137,856        114,148   
  

 

 

   

 

 

 

Commitments and contingencies (Note 10)

    

Subsequent event (Notes 8 and 10)

    

Stockholders’ equity:

    

Preferred stock, $0.01 par value; 1,000,000 shares authorized (150,000 shares designated as Series A Junior Participating Preferred Stock); none issued and outstanding

              

Common stock, $0.10 par value; 240,000,000 shares authorized; 106,771,909 and 102,655,094 issued at July 1, 2012 and July 3, 2011, respectively

     10,677        10,266   

Additional paid-in capital

     1,261,619        1,243,045   

Accumulated deficit

     (467,140     (456,060

Accumulated comprehensive loss

     (1,673     (238

Treasury stock, at cost; 17,592,322 and 14,656,242 shares at July 1, 2012 and July 3, 2011, respectively

     (228,380     (208,322
  

 

 

   

 

 

 

Total stockholders’ equity

     575,103        588,691   
  

 

 

   

 

 

 

Total liabilities and stockholders’ equity

   $ 712,959      $ 702,839   
  

 

 

   

 

 

 

See accompanying notes to consolidated financial statements.

 

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EMULEX CORPORATION AND SUBSIDIARIES

CONSOLIDATED STATEMENTS OF OPERATIONS

Years Ended July 1, 2012, July 3, 2011, and June 27, 2010

 

     2012     2011     2010  
     (In thousands, except per share data)  

Net revenues

   $ 501,769      $ 452,543      $ 399,150   

Cost of sales:

      

Cost of goods sold

     184,593        167,280        133,554   

Amortization of core and developed technology intangible assets

     24,031        33,127        18,904   

Patent litigation settlement, damages, and sunset period royalties

     37,310                 
  

 

 

   

 

 

   

 

 

 

Total cost of sales

     245,934        200,407        152,458   
  

 

 

   

 

 

   

 

 

 

Gross profit

     255,835        252,136        246,692   
  

 

 

   

 

 

   

 

 

 

Operating expenses:

      

Engineering and development

     163,552        170,845        126,850   

Selling and marketing

     59,990        58,635        56,554   

General and administrative

     35,658        56,133        50,454   

Amortization of other intangible assets

     6,569        9,334        6,792   

In-process research and development impairment

            6,000          
  

 

 

   

 

 

   

 

 

 

Total operating expenses

     265,769        300,947        240,650   
  

 

 

   

 

 

   

 

 

 

Operating (loss) income

     (9,934     (48,811     6,042   
  

 

 

   

 

 

   

 

 

 

Non-operating income (expense), net:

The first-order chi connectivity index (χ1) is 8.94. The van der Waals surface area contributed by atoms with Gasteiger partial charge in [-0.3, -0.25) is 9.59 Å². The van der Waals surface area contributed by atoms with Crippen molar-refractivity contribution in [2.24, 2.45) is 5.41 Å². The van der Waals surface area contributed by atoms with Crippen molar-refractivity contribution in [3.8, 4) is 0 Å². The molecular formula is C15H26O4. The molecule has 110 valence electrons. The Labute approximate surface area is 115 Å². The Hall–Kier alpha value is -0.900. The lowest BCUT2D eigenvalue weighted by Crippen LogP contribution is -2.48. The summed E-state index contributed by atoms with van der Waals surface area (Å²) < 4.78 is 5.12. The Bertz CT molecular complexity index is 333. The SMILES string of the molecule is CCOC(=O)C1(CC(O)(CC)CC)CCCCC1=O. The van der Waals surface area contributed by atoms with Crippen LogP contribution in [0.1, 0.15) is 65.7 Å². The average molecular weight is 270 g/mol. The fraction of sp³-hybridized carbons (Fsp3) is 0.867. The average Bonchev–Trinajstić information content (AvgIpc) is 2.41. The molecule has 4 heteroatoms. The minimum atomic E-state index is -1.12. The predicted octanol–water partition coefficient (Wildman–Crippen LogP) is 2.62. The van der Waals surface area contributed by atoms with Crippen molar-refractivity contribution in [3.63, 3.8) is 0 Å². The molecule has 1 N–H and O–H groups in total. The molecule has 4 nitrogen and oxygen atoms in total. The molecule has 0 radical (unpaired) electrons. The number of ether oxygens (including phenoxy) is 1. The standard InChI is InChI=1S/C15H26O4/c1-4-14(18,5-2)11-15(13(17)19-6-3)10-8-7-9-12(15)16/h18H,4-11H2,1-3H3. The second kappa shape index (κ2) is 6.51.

Interest income

     97        96        286   

Interest expense

     (15     (373     (7

Impairment of strategic investment

            (9,184       

Other income (expense), net

     350        (575     23   
  

 

 

   

 

 

   

 

 

 

Total non-operating income (expense), net

     432        (10,036     302   
  

 

 

   

 

 

   

 

 

 

(Loss) income before income taxes

     (9,502     (58,847     6,344   

Income tax provision (benefit)

     1,578        24,763        (17,276
  

 

 

   

 

 

   

 

 

 

Net (loss) income

   $ (11,080   $ (83,610   $ 23,620   
  

 

 

   

 

 

   

 

 

 

Net (loss) income per share:

      

Basic

   $ (0.13   $ (0.97   $ 0.29   
  

 

 

   

 

 

   

 

 

 

Diluted

   $ (0.13   $ (0.97   $ 0.29   
  

 

 

   

 

 

   

 

 

 

Number of shares used in per share computations:

      

Basic

     86,585        86,038        80,097   
  

 

 

   

 

 

   

 

 

 

Diluted

     86,585        86,038        81,282   
  

 

 

   

 

 

   

 

 

 

See accompanying notes to consolidated financial statements.

 

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EMULEX CORPORATION AND SUBSIDIARIES

 

CONSOLIDATED STATEMENTS OF STOCKHOLDERS’ EQUITY AND COMPREHENSIVE INCOME (LOSS)

CONSOLIDATED STATEMENTS OF STOCKHOLDERS’ EQUITY

AND COMPREHENSIVE INCOME (LOSS)

Years Ended July 1, 2012, July 3, 2011, and June 27, 2010

 

    Common Stock     Additional
Paid-In
Capital
    Accumulated
Deficit
    Accumulated
Comprehensive
Loss
    Treasury
Stock
    Total
Stock-
holders’
Equity
 
  Shares
Out-
standing
    Amount            
    (In thousands, except per share data)  

Balance at June 28, 2009

    81,117,284        8,967        1,106,990        (396,070     (443     (150,000     569,444   
             

 

 

 

Net income

                         23,620                      23,620   

Foreign currency translation adjustment

                                (172            (172
             

 

 

 

Comprehensive income

                                              23,448   
             

 

 

 

Share-based compensation expense

                  18,152                             18,152   

Stock awards vested

    1,206,210        121        (121                            

Payroll tax withholdings on behalf of employees for restricted stock

    (419,792     (42     (4,287                          (4,329

Tax shortfall from exercise of stock options

                  (3,366                          (3,366

Issuance of common stock under employee stock purchase plan

    634,375        63        5,307                             5,370   

Exercise of stock options

    128,745        13        690                             703   

Purchase of treasury stock